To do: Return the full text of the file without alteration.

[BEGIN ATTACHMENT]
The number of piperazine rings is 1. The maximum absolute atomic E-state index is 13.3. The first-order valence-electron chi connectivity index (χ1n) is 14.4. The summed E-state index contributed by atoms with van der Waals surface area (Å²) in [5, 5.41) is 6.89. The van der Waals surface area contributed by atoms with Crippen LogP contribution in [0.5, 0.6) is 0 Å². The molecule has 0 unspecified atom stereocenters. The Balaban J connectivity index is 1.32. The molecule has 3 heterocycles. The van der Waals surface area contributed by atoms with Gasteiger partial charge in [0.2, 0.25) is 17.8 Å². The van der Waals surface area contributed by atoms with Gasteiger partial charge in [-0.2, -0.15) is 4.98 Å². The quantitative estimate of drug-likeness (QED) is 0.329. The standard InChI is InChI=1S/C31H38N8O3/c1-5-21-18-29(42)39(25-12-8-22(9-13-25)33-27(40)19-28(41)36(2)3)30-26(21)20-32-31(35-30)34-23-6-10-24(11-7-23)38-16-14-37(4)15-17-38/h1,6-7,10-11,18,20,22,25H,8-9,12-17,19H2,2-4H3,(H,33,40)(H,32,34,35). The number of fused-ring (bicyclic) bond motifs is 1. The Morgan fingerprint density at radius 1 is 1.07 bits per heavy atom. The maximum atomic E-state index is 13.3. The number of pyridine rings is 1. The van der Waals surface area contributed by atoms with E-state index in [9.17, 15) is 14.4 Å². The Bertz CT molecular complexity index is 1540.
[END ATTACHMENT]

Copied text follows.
The number of piperazine rings is 1. The maximum absolute atomic E-state index is 13.3. The first-order valence-electron chi connectivity index (χ1n) is 14.4. The summed E-state index contributed by atoms with van der Waals surface area (Å²) in [5, 5.41) is 6.89. The van der Waals surface area contributed by atoms with Crippen LogP contribution in [0.5, 0.6) is 0 Å². The molecule has 0 unspecified atom stereocenters. The Balaban J connectivity index is 1.32. The molecule has 3 heterocycles. The van der Waals surface area contributed by atoms with Gasteiger partial charge in [0.2, 0.25) is 17.8 Å². The van der Waals surface area contributed by atoms with Gasteiger partial charge in [-0.2, -0.15) is 4.98 Å². The quantitative estimate of drug-likeness (QED) is 0.329. The standard InChI is InChI=1S/C31H38N8O3/c1-5-21-18-29(42)39(25-12-8-22(9-13-25)33-27(40)19-28(41)36(2)3)30-26(21)20-32-31(35-30)34-23-6-10-24(11-7-23)38-16-14-37(4)15-17-38/h1,6-7,10-11,18,20,22,25H,8-9,12-17,19H2,2-4H3,(H,33,40)(H,32,34,35). The number of fused-ring (bicyclic) bond motifs is 1. The Morgan fingerprint density at radius 1 is 1.07 bits per heavy atom. The maximum atomic E-state index is 13.3. The number of pyridine rings is 1. The van der Waals surface area contributed by atoms with E-state index in [9.17, 15) is 14.4 Å². The Bertz CT molecular complexity index is 1540.